Shenanigans: Toyota's 'Flying Car' Doesn't Fly and Isn't a Car
We need to have a candid discussion about flying cars. Automobiles and airplanes entered into the mainstream around the same time, and we’ve talked about combining them into a singular platform ever since. While nobody has successfully pulled it off, we keep acting like the technology is right around the corner. The closest we’ve gotten are the Terrafugia Transition and Pal-V One. However, both of those products make major on-road sacrifices, undergo a pre-flight metamorphosis, and require regular access to a runway. They’re still not representative of anything we’d consider a real car.
Lack of success hasn’t stopped automakers from dabbling in the field of aviation. Toyota has purchased Cartivator Resource Management in the hopes that its “flying car” expertise will yield a vehicle capable of lighting the torch at the 2020 Olympic games in Tokyo. Still, based on the firm’s progress to date, we can only imagine the attempt ending in a globally broadcast fiery disaster.
Cartivator’s current project essentially involves aluminum scaffolding attached to eight propellers. It’s an uncooperative and suicidal drone that manages to hover a few feet off the ground before immediately crashing to the pavement — and the company wants someone to pilot it above a flaming cauldron in just a few years.
Toyota has invested 42.5 million yen ($386,000) into the startup for work on its “Sky Drive,” and Cartivator hopes the investment will provide the means to move the project along. The team’s lead, Tsubasa Nakamura, told The Associated Press the company wants to provide a vehicle offering seamless transition between driving and flight, à la “Back to the Future.”
“I always loved planes and cars. And my longtime dream was to have a personal vehicle that can fly and go many places,” said Nakamura.
While the company looks to have an incredibly long way to go before Sky Drive goes anywhere, vertical takeoff would set it apart from literally every other “flying car” milling around in development hell. But it doesn’t currently have wheels, a roof, or a seat for the exceedingly brave pilot this giant quadcopter is supposed to cart around.
Even if it could be made safe, Cartivator’s ultimate goal for the project wouldn’t result in something you’d ever be able to call a car. Members of the Sky Drive team have suggested the vehicle should one day be capable of flight, with a maximum ceiling of around 30 feet.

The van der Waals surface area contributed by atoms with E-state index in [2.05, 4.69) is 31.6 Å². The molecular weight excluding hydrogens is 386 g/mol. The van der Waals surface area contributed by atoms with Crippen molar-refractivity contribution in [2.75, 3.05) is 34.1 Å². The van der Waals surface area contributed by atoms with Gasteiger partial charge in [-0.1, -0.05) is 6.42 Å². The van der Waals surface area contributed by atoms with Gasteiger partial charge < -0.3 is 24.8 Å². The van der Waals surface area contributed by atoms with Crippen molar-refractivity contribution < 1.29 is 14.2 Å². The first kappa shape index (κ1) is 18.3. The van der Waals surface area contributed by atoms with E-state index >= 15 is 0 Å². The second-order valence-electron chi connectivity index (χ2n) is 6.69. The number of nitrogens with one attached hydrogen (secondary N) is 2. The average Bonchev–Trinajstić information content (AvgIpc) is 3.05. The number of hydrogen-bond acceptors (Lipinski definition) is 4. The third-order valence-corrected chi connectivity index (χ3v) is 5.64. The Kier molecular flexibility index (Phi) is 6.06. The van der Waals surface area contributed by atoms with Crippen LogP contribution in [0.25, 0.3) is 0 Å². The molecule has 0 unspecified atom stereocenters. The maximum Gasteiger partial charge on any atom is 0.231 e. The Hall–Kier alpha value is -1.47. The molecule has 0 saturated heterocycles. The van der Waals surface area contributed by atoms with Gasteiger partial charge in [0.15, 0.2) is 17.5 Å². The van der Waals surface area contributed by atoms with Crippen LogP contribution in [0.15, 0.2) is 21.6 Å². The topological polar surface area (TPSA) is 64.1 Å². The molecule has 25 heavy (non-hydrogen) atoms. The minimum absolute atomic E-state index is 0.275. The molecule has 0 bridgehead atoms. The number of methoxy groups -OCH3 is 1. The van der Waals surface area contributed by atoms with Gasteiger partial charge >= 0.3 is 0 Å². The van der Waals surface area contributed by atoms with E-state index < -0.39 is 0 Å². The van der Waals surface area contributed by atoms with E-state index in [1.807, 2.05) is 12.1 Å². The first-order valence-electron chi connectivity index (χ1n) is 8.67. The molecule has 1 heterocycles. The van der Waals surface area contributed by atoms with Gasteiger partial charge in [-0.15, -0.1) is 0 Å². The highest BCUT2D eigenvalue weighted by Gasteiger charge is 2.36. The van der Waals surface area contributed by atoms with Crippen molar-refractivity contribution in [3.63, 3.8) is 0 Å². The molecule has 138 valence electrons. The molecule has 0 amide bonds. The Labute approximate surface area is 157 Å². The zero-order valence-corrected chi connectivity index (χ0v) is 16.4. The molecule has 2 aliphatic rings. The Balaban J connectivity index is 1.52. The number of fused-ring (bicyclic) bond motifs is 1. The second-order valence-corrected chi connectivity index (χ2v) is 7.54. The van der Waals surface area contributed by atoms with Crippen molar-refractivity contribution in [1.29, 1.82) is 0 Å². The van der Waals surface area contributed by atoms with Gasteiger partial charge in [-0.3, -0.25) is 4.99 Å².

Automakers, please stop calling these objects flying cars. Media outlets, please stop acting like this technology is anywhere near mainstream acceptance. What we have now are roadworthy aircraft and that’s likely all we’ll see for the foreseeable future. Regulators would never allow for deafeningly loud, open-prop vehicles capable of three-dimensional mobility and the autonomous technology needed to make them safe doesn’t exist.
Re-categorize them as mobility solutions, single-occupant flight systems, or whatever the hell else you want to call them. But please stop referring to them as “flying cars” because we’re calling shenanigans.
[Image: Cartivator Resource Management]
A staunch consumer advocate tracking industry trends and regulation. Before joining TTAC, Matt spent a decade working for marketing and research firms based in NYC. Clients included several of the world’s largest automakers, global tire brands, and aftermarket part suppliers. Dissatisfied with the corporate world and resentful of having to wear suits everyday, he pivoted to writing about cars. Since then, that man has become an ardent supporter of the right-to-repair movement, been interviewed on the auto industry by national radio broadcasts, driven more rental cars than anyone ever should, participated in amateur rallying events, and received the requisite minimum training as sanctioned by the SCCA. Handy with a wrench, Matt grew up surrounded by Detroit auto workers and managed to get a pizza delivery job before he was legally eligible. He later found himself driving box trucks through Manhattan, guaranteeing future sympathy for actual truckers. He continues to conduct research pertaining to the automotive sector as an independent contractor and has since moved back to his native Michigan, closer to where the cars are born. A contrarian, Matt claims to prefer understeer — stating that front and all-wheel drive vehicles cater best to his driving style.
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